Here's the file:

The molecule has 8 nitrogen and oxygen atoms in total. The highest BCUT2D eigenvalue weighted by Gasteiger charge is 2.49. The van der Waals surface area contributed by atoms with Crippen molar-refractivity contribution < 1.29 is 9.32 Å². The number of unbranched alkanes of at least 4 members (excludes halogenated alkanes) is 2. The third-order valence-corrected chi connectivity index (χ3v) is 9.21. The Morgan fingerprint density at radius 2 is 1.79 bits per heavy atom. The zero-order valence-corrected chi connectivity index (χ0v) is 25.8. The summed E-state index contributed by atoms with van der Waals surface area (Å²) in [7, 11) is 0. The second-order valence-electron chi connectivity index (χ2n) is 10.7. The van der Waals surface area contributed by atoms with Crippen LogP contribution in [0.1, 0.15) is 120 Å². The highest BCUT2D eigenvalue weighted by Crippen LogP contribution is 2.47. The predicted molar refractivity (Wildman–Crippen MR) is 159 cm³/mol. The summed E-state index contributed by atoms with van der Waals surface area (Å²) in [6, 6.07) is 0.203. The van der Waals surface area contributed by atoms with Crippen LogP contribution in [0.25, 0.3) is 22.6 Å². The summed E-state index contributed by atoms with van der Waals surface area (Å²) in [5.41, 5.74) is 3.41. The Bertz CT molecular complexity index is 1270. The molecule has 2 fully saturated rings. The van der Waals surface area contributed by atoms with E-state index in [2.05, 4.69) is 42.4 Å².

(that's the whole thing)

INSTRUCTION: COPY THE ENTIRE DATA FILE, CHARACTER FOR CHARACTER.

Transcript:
The molecule has 8 nitrogen and oxygen atoms in total. The highest BCUT2D eigenvalue weighted by Gasteiger charge is 2.49. The van der Waals surface area contributed by atoms with Crippen molar-refractivity contribution < 1.29 is 9.32 Å². The number of unbranched alkanes of at least 4 members (excludes halogenated alkanes) is 2. The third-order valence-corrected chi connectivity index (χ3v) is 9.21. The Morgan fingerprint density at radius 2 is 1.79 bits per heavy atom. The zero-order valence-corrected chi connectivity index (χ0v) is 25.8. The summed E-state index contributed by atoms with van der Waals surface area (Å²) in [7, 11) is 0. The second-order valence-electron chi connectivity index (χ2n) is 10.7. The van der Waals surface area contributed by atoms with Crippen LogP contribution in [0.1, 0.15) is 120 Å². The highest BCUT2D eigenvalue weighted by Crippen LogP contribution is 2.47. The predicted molar refractivity (Wildman–Crippen MR) is 159 cm³/mol. The summed E-state index contributed by atoms with van der Waals surface area (Å²) in [6, 6.07) is 0.203. The van der Waals surface area contributed by atoms with Crippen LogP contribution in [0.25, 0.3) is 22.6 Å². The summed E-state index contributed by atoms with van der Waals surface area (Å²) in [5.41, 5.74) is 3.41. The Bertz CT molecular complexity index is 1270. The molecule has 2 fully saturated rings. The van der Waals surface area contributed by atoms with E-state index in [2.05, 4.69) is 42.4 Å².